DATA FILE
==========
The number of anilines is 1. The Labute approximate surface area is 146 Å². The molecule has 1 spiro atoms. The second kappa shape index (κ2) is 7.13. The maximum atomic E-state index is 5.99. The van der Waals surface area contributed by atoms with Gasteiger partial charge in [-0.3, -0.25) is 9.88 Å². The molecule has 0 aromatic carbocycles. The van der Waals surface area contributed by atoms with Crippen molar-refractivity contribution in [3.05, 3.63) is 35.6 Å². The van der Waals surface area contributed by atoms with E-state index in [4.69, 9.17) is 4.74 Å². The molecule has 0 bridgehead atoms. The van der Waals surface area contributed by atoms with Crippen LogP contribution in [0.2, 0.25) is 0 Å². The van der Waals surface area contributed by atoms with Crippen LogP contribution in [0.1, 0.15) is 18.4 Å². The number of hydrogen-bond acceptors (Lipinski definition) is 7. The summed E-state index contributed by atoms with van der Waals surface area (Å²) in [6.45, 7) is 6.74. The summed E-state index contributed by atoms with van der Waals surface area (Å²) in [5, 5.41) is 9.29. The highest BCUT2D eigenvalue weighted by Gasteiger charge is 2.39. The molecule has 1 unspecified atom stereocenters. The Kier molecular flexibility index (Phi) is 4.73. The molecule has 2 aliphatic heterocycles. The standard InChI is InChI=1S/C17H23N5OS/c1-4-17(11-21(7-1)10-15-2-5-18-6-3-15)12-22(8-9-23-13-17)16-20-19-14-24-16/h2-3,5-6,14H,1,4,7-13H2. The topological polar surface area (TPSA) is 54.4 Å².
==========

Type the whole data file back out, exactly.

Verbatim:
The number of anilines is 1. The Labute approximate surface area is 146 Å². The molecule has 1 spiro atoms. The second kappa shape index (κ2) is 7.13. The maximum atomic E-state index is 5.99. The van der Waals surface area contributed by atoms with Gasteiger partial charge in [-0.3, -0.25) is 9.88 Å². The molecule has 0 aromatic carbocycles. The van der Waals surface area contributed by atoms with Crippen molar-refractivity contribution in [3.05, 3.63) is 35.6 Å². The van der Waals surface area contributed by atoms with E-state index in [4.69, 9.17) is 4.74 Å². The molecule has 0 bridgehead atoms. The van der Waals surface area contributed by atoms with Crippen LogP contribution in [0.2, 0.25) is 0 Å². The van der Waals surface area contributed by atoms with Crippen LogP contribution in [0.1, 0.15) is 18.4 Å². The number of hydrogen-bond acceptors (Lipinski definition) is 7. The summed E-state index contributed by atoms with van der Waals surface area (Å²) in [6.45, 7) is 6.74. The summed E-state index contributed by atoms with van der Waals surface area (Å²) in [5, 5.41) is 9.29. The highest BCUT2D eigenvalue weighted by Gasteiger charge is 2.39. The molecule has 1 unspecified atom stereocenters. The Kier molecular flexibility index (Phi) is 4.73. The molecule has 2 aliphatic heterocycles. The standard InChI is InChI=1S/C17H23N5OS/c1-4-17(11-21(7-1)10-15-2-5-18-6-3-15)12-22(8-9-23-13-17)16-20-19-14-24-16/h2-3,5-6,14H,1,4,7-13H2. The topological polar surface area (TPSA) is 54.4 Å².